Portugal’s emergence in technology and innovation didn’t happen by accident.  It happened because of a world-class university system, it happened because of a generation of young people who have confidence their ideas can change the world, and it happened because of a government willing to invest in a new, 21st century economy.  One person who deserves much credit and who has that vision and commitment is my dear friend and motorcycle riding companion, the Economy Minister – Manuel Caldeira Cabral.  The Minister, together with the Secretary of State for Industry, João Vasconcelos, created Startup Portugal, essentially turning the country from Minho to the Algarve into one big incubator for entrepreneurship and innovation.

Minister Cabral’s attitude is obvious from the minute you walk into the ministry since he has turned part of the ground floor into a showcase for Portugal’s cutting edge commercial innovations.  There are things like high-tech textiles and future forward drones, and there is a model of WindFloat, the groundbreaking off-shore floating wind terminal developed by EDP together with their American partner, Principle Power.  Pretty soon I think the Minister’s going to need more than the ground floor, he’s going to need the whole building or maybe the whole street for that.

What the Minister and Portugal are doing in innovation did not just get the attention of the organizers of the Web Summit.  It got the attention of the President Obama’s team at the White House.  They were looking for government leaders who were doing more than just talking about innovation but whose actions and accomplishments could serve as global models.  And that is why, last summer, State Secretary João Vasconcelos, was one of only a handful of government leaders worldwide, not only invited, but asked to speak at President Obama’s Global Entrepreneurship Summit in Silicon Valley.

Let me give you some examples of the cutting edge innovation taking place in Portugal, starting with WindFloat, a joint Portuguese/American green energy project.  WindFloat comprises wind-powered generators that float on the sea that can be moved and manipulated to make maximum use of the forces of nature.  They’re not fixed; they take advantage of off-shore wind.  The WindFloat group just completed a five-year test off the coast of northern Portugal – I had the opportunity myself to see it last summer.  Let me tell you, I wished our boat had the same patented stabilizing technology as the turbine!  WindFloat is now deploying an even larger array of full-size turbines.  And it won’t be long before projects like these, and the world’s first wave farm not far away in Aguçadoura, are ready to go global.  It is through such efforts that Portugal is leading the world to a cleaner, more sustainable energy future.  As a matter of fact, both Washington and Wall Street took note last May when Portugal set the world record for running completely on renewable energy for 107 straight hours.

The collaboration between an American technology company and a Portuguese energy company brings me to another question I had heard before.  “Where are the Americans?” Back then, if you walked around town, there were British and French and Germans tourists, but hardly an American.  If you picked up the paper, you might read about an Angolan or Chinese investment, but not American.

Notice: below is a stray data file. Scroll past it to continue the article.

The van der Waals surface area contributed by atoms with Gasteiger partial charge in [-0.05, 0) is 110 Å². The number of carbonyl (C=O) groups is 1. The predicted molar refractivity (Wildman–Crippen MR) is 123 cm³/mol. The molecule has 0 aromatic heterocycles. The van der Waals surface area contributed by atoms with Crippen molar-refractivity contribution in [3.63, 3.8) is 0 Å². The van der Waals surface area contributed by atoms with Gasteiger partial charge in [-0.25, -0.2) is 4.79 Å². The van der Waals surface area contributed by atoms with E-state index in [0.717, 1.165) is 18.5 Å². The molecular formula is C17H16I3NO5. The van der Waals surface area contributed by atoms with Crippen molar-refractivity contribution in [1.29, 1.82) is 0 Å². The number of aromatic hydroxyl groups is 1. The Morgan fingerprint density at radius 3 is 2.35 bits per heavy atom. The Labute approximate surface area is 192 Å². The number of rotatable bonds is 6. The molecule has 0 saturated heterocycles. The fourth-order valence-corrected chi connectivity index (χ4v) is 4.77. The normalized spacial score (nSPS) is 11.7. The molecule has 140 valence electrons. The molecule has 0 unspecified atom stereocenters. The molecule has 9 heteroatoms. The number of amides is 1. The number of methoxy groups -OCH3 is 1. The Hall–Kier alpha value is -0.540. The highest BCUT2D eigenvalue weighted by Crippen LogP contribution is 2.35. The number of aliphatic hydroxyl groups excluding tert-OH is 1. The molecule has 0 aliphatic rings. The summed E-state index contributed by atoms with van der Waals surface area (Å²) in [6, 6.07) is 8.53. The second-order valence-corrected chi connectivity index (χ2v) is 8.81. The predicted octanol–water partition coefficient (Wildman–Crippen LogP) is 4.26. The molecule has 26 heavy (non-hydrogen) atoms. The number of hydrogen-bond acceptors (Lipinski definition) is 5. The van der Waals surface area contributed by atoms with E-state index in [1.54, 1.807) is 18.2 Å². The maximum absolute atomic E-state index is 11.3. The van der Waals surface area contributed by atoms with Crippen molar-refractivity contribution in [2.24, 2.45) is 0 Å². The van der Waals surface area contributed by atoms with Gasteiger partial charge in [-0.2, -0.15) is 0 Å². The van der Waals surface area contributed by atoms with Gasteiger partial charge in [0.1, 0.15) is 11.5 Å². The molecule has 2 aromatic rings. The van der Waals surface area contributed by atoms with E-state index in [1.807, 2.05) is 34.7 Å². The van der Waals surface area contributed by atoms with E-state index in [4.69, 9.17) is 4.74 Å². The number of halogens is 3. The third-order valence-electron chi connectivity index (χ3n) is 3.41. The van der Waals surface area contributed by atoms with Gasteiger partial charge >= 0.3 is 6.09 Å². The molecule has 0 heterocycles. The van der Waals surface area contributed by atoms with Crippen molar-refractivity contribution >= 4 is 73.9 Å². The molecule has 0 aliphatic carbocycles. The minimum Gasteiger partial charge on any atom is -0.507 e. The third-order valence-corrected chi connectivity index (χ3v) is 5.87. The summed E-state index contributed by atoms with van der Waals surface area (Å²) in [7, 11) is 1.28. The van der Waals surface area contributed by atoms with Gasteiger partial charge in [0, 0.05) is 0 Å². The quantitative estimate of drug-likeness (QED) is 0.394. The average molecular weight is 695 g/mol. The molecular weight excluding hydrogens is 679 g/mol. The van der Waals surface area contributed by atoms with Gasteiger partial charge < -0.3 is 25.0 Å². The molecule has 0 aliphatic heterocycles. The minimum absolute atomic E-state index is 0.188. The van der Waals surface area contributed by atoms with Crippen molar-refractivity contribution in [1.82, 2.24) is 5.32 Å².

But that is changing, and fast.  The number of American companies is growing, American investment is increasing, our trade is expanding.  We are now your largest trading partner outside the EU.  In April, the very first shipment of U.S. liquefied natural gas ever to Europe landed at the port of Sines.  The number of American students has more than doubled since I arrived, the number of American visitors in Portugal is exploding, and there are more ties between our people and our institutions every day.  The over 130 U.S. companies operating in Portugal employ nearly 30,000 workers, and generate about five billion euros in sales.  That’s around three percent of Portugal’s GDP.  American firms, whether world-renowned consulting houses like PWC, IT giants like Microsoft and Cisco, or food and beverage leaders like Coca-Cola, are partners in Portugal’s economic success and transformation.  Our companies are here and strong, and they are contributing to Portugal’s bright, modern future.

And American investors are doing the same.  It started last year with the privatization of TAP, when the Atlantic Gateway consortium and JetBlue Airlines founder David Neeleman stepped in to save the airline from the brink of bankruptcy.  In just a short time, they have restored TAP’s market footing and put it on a path to sustainable growth, preserving a national symbol while contributing to the country’s revival.  Lisbon in 2017 has become a global hub connecting North America, South America, Europe and Africa.  And Neeleman is bringing the same innovation to TAP that he brought to JetBlue.  The Portugal stopover program, for example, is a huge success.  Fly anywhere TAP flies between the United States and Europe and stay in Portugal for three days at no extra connection charge.  And, you get discounts to hotels, restaurants and tour operators.  What an amazing way to get to know this amazing country!